The lack of communication between languages and cultures is particularly striking in our contemporary world. Thus, I want to focus my attention on the function of translation as a major tool to promote communication.
We rarely think about how translation affects all of us in large and small ways on a daily basis. All acts of communication are acts of translation, as are all acts of reading. When we read a novel, a short story, or a poem, we must translate the text into our own understanding for the work to come to life.
Given that many of us are monolingual, or bilingual at best, the only way we have access to the literatures and cultures of other countries is via translation into our native language.
Through the work of the translator, literary translation is essential to the exchange of ideas, artistic expressions, and general communication between world cultures. Life without the translation is unthinkable.
When I came to UTD as one of the three charter professors in the School of Arts and Humanities in 1975, I saw my mission as making translation studies and translation workshops the foundation for the understanding of foreign literatures and cultures.
To achieve this, I founded the Center for Translation Studies in 1980, one of the first centers established after the opening of UTD and which is now widely recognized for its promotion of literary and humanistic translation.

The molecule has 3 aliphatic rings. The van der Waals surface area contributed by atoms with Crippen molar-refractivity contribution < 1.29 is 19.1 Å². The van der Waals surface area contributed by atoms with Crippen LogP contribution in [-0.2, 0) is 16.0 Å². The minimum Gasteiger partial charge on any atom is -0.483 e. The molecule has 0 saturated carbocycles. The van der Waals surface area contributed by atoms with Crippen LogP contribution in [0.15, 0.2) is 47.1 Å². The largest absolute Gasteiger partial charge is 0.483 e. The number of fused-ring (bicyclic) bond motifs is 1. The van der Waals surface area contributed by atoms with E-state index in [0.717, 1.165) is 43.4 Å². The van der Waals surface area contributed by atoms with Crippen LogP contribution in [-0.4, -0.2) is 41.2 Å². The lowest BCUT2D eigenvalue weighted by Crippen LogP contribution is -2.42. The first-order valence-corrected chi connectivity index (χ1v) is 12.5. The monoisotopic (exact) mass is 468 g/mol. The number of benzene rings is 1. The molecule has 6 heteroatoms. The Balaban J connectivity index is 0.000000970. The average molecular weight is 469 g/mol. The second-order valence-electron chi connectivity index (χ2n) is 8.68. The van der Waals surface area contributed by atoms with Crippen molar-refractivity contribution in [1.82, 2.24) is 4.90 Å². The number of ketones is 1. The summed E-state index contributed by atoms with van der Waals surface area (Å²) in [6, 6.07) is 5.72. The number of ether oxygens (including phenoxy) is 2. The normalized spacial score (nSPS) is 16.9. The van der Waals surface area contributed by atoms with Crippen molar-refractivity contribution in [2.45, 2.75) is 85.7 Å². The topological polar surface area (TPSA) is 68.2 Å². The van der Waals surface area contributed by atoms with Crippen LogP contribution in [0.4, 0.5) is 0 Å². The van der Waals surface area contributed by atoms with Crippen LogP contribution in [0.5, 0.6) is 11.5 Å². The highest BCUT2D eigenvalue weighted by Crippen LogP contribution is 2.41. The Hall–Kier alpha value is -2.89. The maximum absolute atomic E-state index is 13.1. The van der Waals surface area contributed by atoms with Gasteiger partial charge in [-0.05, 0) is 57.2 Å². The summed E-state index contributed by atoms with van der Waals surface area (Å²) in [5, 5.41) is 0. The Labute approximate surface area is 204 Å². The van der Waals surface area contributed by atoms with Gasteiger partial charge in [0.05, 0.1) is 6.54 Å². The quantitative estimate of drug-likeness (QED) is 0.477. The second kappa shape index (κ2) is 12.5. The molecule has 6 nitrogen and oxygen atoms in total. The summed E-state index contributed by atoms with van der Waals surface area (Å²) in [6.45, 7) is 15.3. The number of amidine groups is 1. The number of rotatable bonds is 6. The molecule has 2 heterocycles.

The center highlights the visibility of the translator; promotes the art and craft of literary translation; underlines the global, multicultural perspective of humanistic studies; and responds to the school’s interdisciplinary mission.
The Center for Translation Studies regularly invites writers and translators to campus for lectures and readings that are free and open to the public.
Frequently, the invited writers and translators meet with students informally and more formally in workshops or classroom settings. Given the opportunity, I suggest that every undergraduate and graduate student would benefit from taking at least one translation workshop.
To promote the practice and theory of translation and current research in the field, I have been editing Translation Review
since 1978. The journal, which is distributed by Routledge, highlights the achievements of translators through interviews, introduces translations of contemporary international writers, reviews of recently published translations, and current scholarship in translation studies.
In 2013, Translation Review
received the prestigious Phoenix Award for Editorial Achievement from the American Council of Editors of Learned Journals.
As the center approaches its 40th anniversary, we continue to work toward expanding our national and international presence and outreach, while continuing to invest in the creative minds of our excellent UTD students.
Schulte is the Katherine R. Cecil Professor in Foreign Languages and Director of the Center for Translation Studies.